What to Know
A pilot program that will limit cars on 14th Street was announced Wednesday
The pilot is expected to last 18 months and will coincide with the launch of the M14 SBS service in June
The pilot's goal is to ease congestion while getting bus riders moving along one of the city’s busiest streets, according to the city
A pilot program that will limit cars on 14th Street was announced Wednesday, all with the goal of easing congestion while getting bus riders moving along one of the city’s busiest streets.
The city will pilot Transit/Truck Priority (TTP) lanes, banning through traffic from Third Avenue to Ninth Avenue. This pilot, which is expected to last 18 months, will coincide with the launch of the M14 SBS service in June.
“We have an opportunity to try something new and really get bus riders moving on one of our busiest streets,” de Blasio said in a statement. “As we continue to address congestion across New York City, this is an experiment that, if successful, could provide us another tool to move buses faster and save people valuable time for the things that matter.”
The MTA and DOT announced earlier this year that M14 SBS would be coming to 14th Street in 2019. According to the city, one of the most used bus routes in the city utilizes that street: the M14A/D carries 27,000 daily riders from the Lower East Side to Union Square and the Meatpacking District.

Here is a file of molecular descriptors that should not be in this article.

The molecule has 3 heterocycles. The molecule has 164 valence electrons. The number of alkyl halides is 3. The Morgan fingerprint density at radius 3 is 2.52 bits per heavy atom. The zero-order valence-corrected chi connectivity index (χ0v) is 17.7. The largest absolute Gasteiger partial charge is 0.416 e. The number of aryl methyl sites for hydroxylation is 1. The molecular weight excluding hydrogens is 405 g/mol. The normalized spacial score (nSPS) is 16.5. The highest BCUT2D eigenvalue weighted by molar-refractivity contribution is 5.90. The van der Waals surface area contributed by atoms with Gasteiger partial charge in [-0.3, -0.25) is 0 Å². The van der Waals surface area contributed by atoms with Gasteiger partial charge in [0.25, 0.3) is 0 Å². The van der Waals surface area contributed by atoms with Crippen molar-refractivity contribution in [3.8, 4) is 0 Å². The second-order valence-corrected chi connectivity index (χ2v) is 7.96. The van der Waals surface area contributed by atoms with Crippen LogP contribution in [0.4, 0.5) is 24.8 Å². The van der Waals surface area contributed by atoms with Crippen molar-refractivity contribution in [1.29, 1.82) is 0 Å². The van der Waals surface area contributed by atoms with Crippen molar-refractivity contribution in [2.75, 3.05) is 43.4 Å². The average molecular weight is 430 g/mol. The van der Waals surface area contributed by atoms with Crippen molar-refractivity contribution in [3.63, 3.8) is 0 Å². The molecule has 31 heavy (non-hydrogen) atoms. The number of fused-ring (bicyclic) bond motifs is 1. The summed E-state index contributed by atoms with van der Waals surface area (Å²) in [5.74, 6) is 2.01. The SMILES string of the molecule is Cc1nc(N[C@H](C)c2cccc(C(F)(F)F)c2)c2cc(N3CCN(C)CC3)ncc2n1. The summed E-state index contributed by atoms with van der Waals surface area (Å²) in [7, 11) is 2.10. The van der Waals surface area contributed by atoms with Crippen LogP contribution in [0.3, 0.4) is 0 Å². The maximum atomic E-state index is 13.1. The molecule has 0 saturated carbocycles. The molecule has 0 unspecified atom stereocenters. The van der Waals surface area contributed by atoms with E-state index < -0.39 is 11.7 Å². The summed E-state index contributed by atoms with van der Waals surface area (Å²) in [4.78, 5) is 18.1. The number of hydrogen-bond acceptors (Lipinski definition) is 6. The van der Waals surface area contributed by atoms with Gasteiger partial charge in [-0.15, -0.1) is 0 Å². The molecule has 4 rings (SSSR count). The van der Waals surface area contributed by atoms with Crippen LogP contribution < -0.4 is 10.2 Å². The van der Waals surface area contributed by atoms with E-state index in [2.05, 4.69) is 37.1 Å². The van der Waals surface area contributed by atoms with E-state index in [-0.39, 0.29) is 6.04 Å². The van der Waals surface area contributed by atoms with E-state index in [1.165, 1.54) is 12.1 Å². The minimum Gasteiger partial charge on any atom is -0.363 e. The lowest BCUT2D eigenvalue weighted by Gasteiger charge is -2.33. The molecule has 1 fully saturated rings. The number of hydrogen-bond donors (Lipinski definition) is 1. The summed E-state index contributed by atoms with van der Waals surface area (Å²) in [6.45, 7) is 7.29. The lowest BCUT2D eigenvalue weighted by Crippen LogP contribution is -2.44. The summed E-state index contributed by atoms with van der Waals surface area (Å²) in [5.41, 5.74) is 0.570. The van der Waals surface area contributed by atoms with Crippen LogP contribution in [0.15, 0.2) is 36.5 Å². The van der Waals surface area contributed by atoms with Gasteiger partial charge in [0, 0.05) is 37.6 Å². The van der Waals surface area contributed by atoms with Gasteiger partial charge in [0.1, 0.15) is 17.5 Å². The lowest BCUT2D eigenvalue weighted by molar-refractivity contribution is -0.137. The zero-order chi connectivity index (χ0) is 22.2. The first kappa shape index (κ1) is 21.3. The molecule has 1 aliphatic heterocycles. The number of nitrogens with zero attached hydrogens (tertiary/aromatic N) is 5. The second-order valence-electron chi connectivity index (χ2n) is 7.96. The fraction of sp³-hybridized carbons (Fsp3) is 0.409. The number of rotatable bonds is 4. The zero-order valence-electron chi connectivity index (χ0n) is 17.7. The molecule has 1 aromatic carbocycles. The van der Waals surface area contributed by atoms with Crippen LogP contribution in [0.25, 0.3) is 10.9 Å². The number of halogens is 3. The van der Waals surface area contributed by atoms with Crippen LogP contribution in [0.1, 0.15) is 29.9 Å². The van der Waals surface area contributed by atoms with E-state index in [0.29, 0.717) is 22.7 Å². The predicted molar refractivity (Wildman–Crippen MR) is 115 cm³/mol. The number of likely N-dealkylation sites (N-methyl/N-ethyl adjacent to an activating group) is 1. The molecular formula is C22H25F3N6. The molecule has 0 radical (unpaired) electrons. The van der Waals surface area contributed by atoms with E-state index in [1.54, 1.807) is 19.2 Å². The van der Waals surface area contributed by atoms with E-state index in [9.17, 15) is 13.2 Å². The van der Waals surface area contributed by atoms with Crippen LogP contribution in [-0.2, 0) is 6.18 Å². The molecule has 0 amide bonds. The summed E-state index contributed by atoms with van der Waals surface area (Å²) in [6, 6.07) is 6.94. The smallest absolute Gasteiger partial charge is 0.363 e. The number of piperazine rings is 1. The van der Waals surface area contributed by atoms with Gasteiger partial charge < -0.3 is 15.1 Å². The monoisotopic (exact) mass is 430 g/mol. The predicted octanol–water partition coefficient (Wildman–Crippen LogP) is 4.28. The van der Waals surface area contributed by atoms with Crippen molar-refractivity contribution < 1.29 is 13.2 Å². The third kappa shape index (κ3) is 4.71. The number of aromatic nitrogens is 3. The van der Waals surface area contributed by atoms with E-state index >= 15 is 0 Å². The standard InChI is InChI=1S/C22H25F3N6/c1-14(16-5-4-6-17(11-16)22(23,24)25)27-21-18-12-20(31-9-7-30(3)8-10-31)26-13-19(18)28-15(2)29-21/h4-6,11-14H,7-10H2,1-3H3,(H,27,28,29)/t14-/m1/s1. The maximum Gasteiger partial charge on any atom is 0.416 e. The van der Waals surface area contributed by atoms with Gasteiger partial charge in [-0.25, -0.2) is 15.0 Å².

In an effort to make these buses travel quickly, DOT studied best practice for busy transit corridors across the world, including along King Street in downtown Toronto.
“The Toronto changes, popular with transit riders, dramatically reduced travel times and increased safety along the corridor – and have been since made permanent,” according to the city.
Working with MTA, DOT decided to pilot a similar arrangement on 14th Street.
Starting later this spring, the new TTP changes will include:
- Only buses, trucks and emergency vehicles will be able to use 14th Street between 3rd and 9th Avenues as a through route;
- Local traffic will still be permitted to make pickups and drop-offs along the corridor and access garages, but cars will always need to turn right at the next possible location since left turns will be prohibited;
- New curbside regulations will prioritize short-term loading and passenger pickup activity;
- Intersections along 14th Street will be designed with new turn lanes to ensure that bus lanes will remain clear. Intersections will also receive Vision Zero pedestrian safety treatments, including painted curb extensions
Construction will begin this spring for completion in time for the launch of the M14 SBS in June.
The MTA has announced that in the period this spring prior to the implementation of Select Bus Service, L riders will benefit from increased M14 service on nights and weekends.
“When the partial Canarsie Tunnel closures begin this weekend, New Yorkers can rest easier knowing that the City is rising to the challenge by bringing an ambitious new design to 14th Street aimed at zipping bus riders along without having to contend with space-hogging cars," Transportation Alternatives Senior Director of Advocacy Thomas DeVito said in a statement.
The pilot builds on proposals made during the original L train planning process, while incorporating feedback from local residents to ensure that curb access remained available, and that through truck traffic not be diverted to local streets.
Additionally, aside from the 14th Street pilot program, the city will make permanent the bike lane improvements made on Grand Street in Brooklyn and 12th /13th Streets in Manhattan.